Mending and Transforming the Torn Social Fabric: Lumpen Social Reproduction in Settler Urban Space as Relational Praxis Art
Jackson, Liza Kim
MetadataShow full item record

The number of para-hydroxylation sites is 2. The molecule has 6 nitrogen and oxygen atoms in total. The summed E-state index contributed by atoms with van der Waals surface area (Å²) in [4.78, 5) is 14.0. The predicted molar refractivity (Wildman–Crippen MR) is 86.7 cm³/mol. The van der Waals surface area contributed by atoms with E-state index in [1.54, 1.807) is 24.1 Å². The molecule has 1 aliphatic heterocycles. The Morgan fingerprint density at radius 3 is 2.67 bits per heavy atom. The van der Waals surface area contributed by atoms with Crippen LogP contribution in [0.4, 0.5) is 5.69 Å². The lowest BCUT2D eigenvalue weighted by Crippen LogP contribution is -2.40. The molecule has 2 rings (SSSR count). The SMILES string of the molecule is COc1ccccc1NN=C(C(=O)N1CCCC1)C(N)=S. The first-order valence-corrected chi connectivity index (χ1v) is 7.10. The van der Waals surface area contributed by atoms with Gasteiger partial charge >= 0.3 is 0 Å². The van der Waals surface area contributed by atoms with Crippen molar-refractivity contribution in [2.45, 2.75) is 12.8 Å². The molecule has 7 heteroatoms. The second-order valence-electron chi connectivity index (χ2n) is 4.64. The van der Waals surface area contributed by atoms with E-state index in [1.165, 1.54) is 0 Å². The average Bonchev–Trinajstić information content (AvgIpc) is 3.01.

With this dissertation I look at the unique and indispensable political position of low-income peoples that I assert is not effectively represented via left progressive and working class struggles, academic theory or contemporary art, all of which tend to reproduce disempowering, classist and/or charity model political, economic and social relations. I critically develop the term lumpen in a new direction by applying intersectionality theory to address more specifically the identity and political economics of those racialized, Indigenous, gendered, disabled and Other who are outside the wage relation and/or on social assistance those whose economies are alternate to capitalism in that they are based in forms of criminality, non-European cultural forms, social reproduction and/or redistribution. The lumpen are comprised of those whose lives are considered expendable within the historical era of colonial- capitalism. A new theory of the lumpen reframes the conceptions of socio-political transformation generated by left/progressive, academia and contemporary arts discourses. I further argue, that indeed, it is this lumpen social strata who are the targets of gentrification (as opposed to the working-class), and that, as the constitutive outside to colonial-capitalism, gentrification is in fact an ongoing form of actual (not metaphorical) colonization which reproduces the settler city as a bulwark against Indigenous sovereignty as well as the marketization of relations at the neighbourhood scale. In thinking about low- income/lumpen political subjectivity I notice that left/progressive struggles, academia and contemporary arts are not accessible social spaces. I thus proceed with the development of a unique methodology, which I call relational praxis art that is geared towards working with low-income/lumpen community in a way that recognizes and supports their political subjecthood and resistance practices. I have developed this method in the context of the low-income/lumpen community in a gentrifying Toronto neighbourhood working with a group called the Friends of Watkinson Park, which came together to protect low-income/lumpen access to a park at the centre of their community. As a community building project that critically engages with issues of gentrification, ongoing colonization (practicing decolonial stewardship) and climate change. Relational praxis art proposes that political subjecthood and activism are necessarily based on a redistributive material (social reproduction) engagement and thus much of the work that is done in community is daily life support and crisis response as a ground for activism.